The following is a guest blog post by Garrick Byers, known as the Statute Decoder because of his facility in interpreting statutes and rules. He is the chairperson of the California Public Defenders Association’s (CPDA’s) Ethics Committee, and is a former CPDA president. He is a criminal law specialist and a frequent speaker and writer on criminal law topics, including ethics. He was a public defender for 33 years and is currently in private practice, handling criminal law appeals, writs, motions, and case consultations.
The new California Rules of Professional Conduct, effective November 1, 2018, use the format and much of the substance of the ABA Model Rules. Here are three of the most important changes for prosecution and defense counsel.
1. The most urgent change: prosecutorial discovery responsibilities (new Rule 3.8). The California Supreme Court adopted this new rule a year before the others, effective November 1, 2017, originally as an addition to current Rule 5-110. Paragraph (D) was added to require prosecutors to
[Disclose]…all evidence or information known to the prosecutor that the prosecutor knows or reasonably should know tends to negate the guilt…, mitigate the offense, or…the sentence, except when the prosecutor is relieved of this responsibility by a protective order of the tribunal;
Also added was Comment : “The disclosure obligations…are not limited to evidence or information that is material as defined by Brady v. Maryland (1963) 373 U.S. 83…and its progeny.”
2. Communication with a represented party person (new Rule 4.2). Current Rule 2-100 bars communication without that lawyer’s consent only with a represented “party.” The new rule expands this to “person”:
(a) In representing a client, a lawyer shall not communicate directly or indirectly about the subject of the representation with a person the lawyer knows to be represented by another lawyer in the matter, unless the lawyer has the consent of the other lawyer.
Comment  says “This rule…is not intended to preclude communications with represented persons [during]…investigative activities engaged in, directly or indirectly, by lawyers representing persons whom the government has accused of or is investigating for crimes, to the extent those investigative activities are authorized by law.”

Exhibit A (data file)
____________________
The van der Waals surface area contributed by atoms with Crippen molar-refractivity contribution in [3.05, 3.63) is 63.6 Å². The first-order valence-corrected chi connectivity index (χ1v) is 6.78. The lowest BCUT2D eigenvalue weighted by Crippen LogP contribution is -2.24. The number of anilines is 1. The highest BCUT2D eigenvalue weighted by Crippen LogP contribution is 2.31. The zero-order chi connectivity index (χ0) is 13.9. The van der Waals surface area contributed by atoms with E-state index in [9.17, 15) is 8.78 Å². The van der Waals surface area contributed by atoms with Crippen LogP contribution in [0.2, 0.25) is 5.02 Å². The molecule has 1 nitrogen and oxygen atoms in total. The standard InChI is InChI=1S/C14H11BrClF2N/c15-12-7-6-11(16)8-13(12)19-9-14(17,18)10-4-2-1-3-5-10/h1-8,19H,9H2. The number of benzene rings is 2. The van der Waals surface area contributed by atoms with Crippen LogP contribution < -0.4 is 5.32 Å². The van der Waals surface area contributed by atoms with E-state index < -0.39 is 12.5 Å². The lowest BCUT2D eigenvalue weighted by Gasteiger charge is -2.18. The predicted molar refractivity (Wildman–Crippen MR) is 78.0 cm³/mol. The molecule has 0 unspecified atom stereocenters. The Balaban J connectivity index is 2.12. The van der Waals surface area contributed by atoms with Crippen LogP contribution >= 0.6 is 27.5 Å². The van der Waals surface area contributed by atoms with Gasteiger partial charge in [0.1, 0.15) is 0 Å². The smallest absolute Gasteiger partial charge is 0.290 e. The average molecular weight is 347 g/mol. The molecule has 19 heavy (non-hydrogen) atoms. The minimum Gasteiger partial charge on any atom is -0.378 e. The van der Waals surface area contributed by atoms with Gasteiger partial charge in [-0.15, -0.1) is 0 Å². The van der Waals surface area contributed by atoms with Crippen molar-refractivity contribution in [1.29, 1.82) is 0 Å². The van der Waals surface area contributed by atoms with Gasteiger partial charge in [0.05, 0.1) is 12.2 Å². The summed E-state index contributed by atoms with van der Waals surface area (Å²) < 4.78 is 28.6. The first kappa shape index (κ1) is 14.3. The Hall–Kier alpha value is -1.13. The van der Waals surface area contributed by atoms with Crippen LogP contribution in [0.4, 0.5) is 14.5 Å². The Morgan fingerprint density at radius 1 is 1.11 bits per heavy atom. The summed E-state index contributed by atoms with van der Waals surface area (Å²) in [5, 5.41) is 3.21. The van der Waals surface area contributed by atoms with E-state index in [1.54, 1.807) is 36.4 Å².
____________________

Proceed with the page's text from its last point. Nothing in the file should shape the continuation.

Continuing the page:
3. Requirement to cite adverse authority (new Rule 3.3(a)(2)). It has never been a good tactic to fail to cite adverse authority, but it wasn’t against the disciplinary rules until now:
[A lawyer shall not] fail to disclose to the tribunal legal authority in the controlling jurisdiction known to the lawyer to be directly adverse to the position of the client and not disclosed by opposing counsel…
Comment  adds, “Legal authority in the controlling jurisdiction may include legal authority outside the jurisdiction…such as a federal statute or case that is determinative of an issue in a state court proceeding or a Supreme Court decision that is binding on a lower court.”
Comment  says that this duty applies to “all lawyers, including defense counsel in criminal cases.” And that “[t]he obligations of a lawyer under these rules…[is] subordinate to applicable constitutional provisions.”
These and several other reforms and changes require the criminal law bar to become familiar with the new Rules of Professional Conduct and adjust their practices accordingly.
For more on the new rules, check out CEB’s webinar The New Rules of Professional Conduct: Discrimination and Competence on September 25th at noon, in which Rules Revision Commission member Carol Langford will break down the new rules and tell you what you need to know to meet your ethical duties. And don’t miss Mr. Byers discussing the rules in CEB’s webinar The New Rules of Professional Conduct: What All Attorneys Need to Know on October 23rd at noon.
© The Regents of the University of California, 2018. Unauthorized use and/or duplication of this material without express and written permission from this blog’s author and/or owner is strictly prohibited.